The basic idea of feedback is tremendously compelling. Recall the mould level control problem from Chapter 2. Actually, there are only three ways that a controller couldmanipulate the valve: open, close or leave it as it is. Nevertheless, we have seen already that the precise way this is done involves subtle trade-offs between conflicting objectives, such as speedof response and sensitivity to measurement noise.
In building a model, it is important to bear in mind that all real processes are complex and hence any attempt to build an exactdescription of the plant is usually an impossible goal. Fortunately, feedback is usually very forgiving and hence, in the context of control system design, one can usually get away with rather simplemodels, provided they capture the essential features of the problem.
We introduce several terms:
Nominal model. This is an approximate description of the plant used for control system design.Calibration model. This is a more comprehensive description of the plant. It includes other features not used for control system design but which have a direct bearing on the achieved performance.Model error. This is the difference between the nominal model and the calibration model. Details of this error may be unknown but various bounds may be available for it.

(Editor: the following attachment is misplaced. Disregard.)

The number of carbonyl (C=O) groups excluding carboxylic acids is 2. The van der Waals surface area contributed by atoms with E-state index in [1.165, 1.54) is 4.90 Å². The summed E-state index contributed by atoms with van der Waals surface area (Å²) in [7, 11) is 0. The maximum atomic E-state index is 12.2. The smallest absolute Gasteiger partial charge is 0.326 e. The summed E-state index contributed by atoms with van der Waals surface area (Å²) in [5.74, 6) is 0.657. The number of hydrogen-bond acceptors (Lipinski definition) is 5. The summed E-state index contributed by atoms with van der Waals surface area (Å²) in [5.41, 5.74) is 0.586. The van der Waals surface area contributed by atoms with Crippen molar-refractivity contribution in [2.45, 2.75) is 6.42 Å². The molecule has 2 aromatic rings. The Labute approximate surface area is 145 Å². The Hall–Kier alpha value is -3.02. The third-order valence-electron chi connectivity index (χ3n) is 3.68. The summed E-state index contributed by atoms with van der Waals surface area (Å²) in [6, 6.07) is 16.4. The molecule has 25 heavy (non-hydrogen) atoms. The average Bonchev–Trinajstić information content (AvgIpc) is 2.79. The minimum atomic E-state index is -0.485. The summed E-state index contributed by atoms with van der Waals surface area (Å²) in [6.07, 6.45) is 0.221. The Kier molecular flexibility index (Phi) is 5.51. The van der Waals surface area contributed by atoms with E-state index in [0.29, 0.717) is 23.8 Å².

A firstpossible approach to building a plant model is to postulate a specific model structure and to use what is known as a black box approach to modeling. In this approach one varies, either by trial and erroror by an algorithm, the model parameters until the dynamic behavior of model and plant match sufficiently well.
An alternative approach for dealing with the modeling problem is to use physical laws(such as conservation of mass, energy and momentum) to construct the model. In this approach one uses the fact that, in any real system, there are basic phenomenological laws which determine the...